Fraser Mills, British Columbia
Located on the northern shore of the Fraser River, the area was originally the site of a sawmill. The mill was known at first as the Ross McLaren Mill and opened in 1889. However, it closed soon after when co-founder James McLaren died. The site remained unused for many years until the mill was reopened as the Fraser River Sawmills. Due to a labour shortage, 400 Francophones were recruited from Quebec. They settled in an area just north of the mill now known as Maillardville. During the Great Depression many workers were laid off. Wage reductions which were imposed on the remaining workforce led to a six-week strike. The mill eventually closed in 2001.
The Fraser Mills neighbourhood is located in the southwestern part of Coquitlam, and south of Maillardville neighbourhood, which was founded as a townsite for the workers at the large pulp mill whose grounds comprised Fraser Mills. It was just east of the boundary of the City of New Westminster and mostly on the south side of the Trans-Canada and Lougheed Highways. The site for many years after its abandonment was the Terranova landfill for Greater Vancouver waste disposal, land which has since become a focus for big-box store development along United Boulevard, which has come to serve as an alternate route for traffic bypassing jams on the adjacent freeway and highway.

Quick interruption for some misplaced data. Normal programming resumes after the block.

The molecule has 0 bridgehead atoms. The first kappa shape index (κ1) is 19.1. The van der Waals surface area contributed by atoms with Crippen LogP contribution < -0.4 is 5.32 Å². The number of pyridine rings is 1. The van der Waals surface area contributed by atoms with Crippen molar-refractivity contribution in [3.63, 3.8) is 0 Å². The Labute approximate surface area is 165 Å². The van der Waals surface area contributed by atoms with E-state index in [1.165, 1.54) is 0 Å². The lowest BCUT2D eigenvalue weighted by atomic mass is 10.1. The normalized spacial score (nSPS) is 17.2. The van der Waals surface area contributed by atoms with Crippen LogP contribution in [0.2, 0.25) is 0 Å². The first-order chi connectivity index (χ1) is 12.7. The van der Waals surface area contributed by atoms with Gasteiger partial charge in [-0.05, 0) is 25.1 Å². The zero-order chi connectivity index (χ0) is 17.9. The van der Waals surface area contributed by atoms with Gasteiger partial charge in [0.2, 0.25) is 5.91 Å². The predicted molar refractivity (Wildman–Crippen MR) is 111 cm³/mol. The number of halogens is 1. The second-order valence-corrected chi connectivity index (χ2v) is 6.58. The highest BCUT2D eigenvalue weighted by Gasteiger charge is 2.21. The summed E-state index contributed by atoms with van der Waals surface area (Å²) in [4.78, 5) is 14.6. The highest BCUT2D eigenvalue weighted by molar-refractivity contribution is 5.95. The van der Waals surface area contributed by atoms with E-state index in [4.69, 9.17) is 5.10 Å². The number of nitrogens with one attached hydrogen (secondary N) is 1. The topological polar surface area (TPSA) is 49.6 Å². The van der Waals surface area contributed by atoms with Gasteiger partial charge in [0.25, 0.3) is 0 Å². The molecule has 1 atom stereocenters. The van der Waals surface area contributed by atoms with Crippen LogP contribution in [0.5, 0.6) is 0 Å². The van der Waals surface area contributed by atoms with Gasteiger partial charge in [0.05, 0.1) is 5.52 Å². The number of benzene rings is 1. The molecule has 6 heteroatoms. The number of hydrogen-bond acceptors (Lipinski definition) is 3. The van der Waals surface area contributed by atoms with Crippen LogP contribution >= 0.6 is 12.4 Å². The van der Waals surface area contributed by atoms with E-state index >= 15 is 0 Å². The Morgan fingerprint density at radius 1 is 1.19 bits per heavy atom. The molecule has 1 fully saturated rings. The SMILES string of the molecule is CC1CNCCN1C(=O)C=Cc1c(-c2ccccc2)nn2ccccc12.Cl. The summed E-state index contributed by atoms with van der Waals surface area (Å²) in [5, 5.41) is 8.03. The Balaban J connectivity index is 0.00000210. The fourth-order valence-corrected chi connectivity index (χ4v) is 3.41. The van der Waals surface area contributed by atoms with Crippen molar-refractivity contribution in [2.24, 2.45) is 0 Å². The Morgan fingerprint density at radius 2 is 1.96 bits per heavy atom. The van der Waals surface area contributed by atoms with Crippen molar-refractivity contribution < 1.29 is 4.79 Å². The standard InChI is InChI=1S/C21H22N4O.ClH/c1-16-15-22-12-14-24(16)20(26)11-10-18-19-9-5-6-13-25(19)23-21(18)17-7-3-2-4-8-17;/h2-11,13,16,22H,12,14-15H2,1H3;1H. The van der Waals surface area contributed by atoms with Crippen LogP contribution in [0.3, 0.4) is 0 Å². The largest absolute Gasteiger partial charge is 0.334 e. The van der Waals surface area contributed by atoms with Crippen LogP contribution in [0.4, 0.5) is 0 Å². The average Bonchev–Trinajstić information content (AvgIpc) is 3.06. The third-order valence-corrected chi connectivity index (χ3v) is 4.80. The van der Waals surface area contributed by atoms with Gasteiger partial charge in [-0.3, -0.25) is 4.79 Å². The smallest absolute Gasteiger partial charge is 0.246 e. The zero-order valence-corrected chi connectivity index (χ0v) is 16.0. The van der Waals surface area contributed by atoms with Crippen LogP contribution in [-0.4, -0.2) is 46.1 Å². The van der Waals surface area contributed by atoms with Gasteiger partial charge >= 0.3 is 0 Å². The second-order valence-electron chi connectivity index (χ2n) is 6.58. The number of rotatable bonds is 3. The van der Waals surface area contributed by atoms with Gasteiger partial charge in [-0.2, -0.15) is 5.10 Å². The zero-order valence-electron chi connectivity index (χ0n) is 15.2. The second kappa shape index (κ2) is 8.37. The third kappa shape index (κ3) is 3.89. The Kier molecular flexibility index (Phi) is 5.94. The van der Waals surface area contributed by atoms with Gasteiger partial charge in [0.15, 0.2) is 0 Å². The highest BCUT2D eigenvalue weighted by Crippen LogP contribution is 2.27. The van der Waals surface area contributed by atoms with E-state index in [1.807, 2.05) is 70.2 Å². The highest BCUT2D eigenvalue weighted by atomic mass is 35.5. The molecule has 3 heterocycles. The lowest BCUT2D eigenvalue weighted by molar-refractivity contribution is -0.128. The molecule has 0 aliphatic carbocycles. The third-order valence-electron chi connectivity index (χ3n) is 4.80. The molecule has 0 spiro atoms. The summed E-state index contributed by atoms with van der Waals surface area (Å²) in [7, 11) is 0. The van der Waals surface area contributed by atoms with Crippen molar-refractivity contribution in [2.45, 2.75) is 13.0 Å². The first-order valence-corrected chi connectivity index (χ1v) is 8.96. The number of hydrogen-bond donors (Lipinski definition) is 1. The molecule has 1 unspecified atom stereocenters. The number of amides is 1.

The city has designated the area as Waterfront Village Centre and has re-zoned it to include both commercial and residential use.